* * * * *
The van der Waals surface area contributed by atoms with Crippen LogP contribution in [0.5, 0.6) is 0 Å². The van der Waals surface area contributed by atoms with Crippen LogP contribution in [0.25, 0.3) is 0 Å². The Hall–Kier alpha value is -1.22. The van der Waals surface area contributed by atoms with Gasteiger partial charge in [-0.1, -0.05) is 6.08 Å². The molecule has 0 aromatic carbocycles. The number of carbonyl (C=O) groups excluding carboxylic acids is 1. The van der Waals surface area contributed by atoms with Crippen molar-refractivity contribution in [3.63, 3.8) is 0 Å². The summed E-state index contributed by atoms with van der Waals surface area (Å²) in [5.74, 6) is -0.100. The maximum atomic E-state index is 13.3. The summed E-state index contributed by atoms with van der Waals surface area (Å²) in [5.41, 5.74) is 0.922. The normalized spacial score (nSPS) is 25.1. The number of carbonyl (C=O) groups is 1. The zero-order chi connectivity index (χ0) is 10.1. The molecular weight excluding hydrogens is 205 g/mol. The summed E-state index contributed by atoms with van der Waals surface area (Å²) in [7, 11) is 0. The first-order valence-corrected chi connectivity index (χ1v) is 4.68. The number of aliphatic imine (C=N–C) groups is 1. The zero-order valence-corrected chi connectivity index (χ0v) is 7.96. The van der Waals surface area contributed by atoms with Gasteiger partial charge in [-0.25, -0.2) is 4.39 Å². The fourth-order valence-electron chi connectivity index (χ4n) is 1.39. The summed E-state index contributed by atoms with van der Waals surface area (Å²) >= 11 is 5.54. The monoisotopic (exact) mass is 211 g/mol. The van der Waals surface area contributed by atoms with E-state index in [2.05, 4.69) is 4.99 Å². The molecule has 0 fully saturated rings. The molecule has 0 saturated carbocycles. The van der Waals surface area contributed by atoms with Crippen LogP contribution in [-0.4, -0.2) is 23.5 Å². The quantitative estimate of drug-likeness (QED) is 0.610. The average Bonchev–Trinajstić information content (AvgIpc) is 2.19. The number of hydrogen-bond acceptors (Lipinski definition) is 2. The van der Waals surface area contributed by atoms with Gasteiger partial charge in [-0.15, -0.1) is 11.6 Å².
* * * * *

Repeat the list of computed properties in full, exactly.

The van der Waals surface area contributed by atoms with Crippen LogP contribution in [0.5, 0.6) is 0 Å². The van der Waals surface area contributed by atoms with Crippen LogP contribution in [0.25, 0.3) is 0 Å². The Hall–Kier alpha value is -1.22. The van der Waals surface area contributed by atoms with Gasteiger partial charge in [-0.1, -0.05) is 6.08 Å². The molecule has 0 aromatic carbocycles. The number of carbonyl (C=O) groups excluding carboxylic acids is 1. The van der Waals surface area contributed by atoms with Crippen molar-refractivity contribution in [3.63, 3.8) is 0 Å². The summed E-state index contributed by atoms with van der Waals surface area (Å²) in [5.74, 6) is -0.100. The maximum atomic E-state index is 13.3. The summed E-state index contributed by atoms with van der Waals surface area (Å²) in [5.41, 5.74) is 0.922. The normalized spacial score (nSPS) is 25.1. The number of carbonyl (C=O) groups is 1. The zero-order chi connectivity index (χ0) is 10.1. The molecular weight excluding hydrogens is 205 g/mol. The summed E-state index contributed by atoms with van der Waals surface area (Å²) in [7, 11) is 0. The first-order valence-corrected chi connectivity index (χ1v) is 4.68. The number of aliphatic imine (C=N–C) groups is 1. The zero-order valence-corrected chi connectivity index (χ0v) is 7.96. The van der Waals surface area contributed by atoms with Gasteiger partial charge in [-0.25, -0.2) is 4.39 Å². The fourth-order valence-electron chi connectivity index (χ4n) is 1.39. The summed E-state index contributed by atoms with van der Waals surface area (Å²) >= 11 is 5.54. The monoisotopic (exact) mass is 211 g/mol. The van der Waals surface area contributed by atoms with E-state index in [2.05, 4.69) is 4.99 Å². The molecule has 0 fully saturated rings. The molecule has 0 saturated carbocycles. The van der Waals surface area contributed by atoms with Crippen LogP contribution in [-0.4, -0.2) is 23.5 Å². The quantitative estimate of drug-likeness (QED) is 0.610. The average Bonchev–Trinajstić information content (AvgIpc) is 2.19. The number of hydrogen-bond acceptors (Lipinski definition) is 2. The van der Waals surface area contributed by atoms with Gasteiger partial charge in [-0.15, -0.1) is 11.6 Å².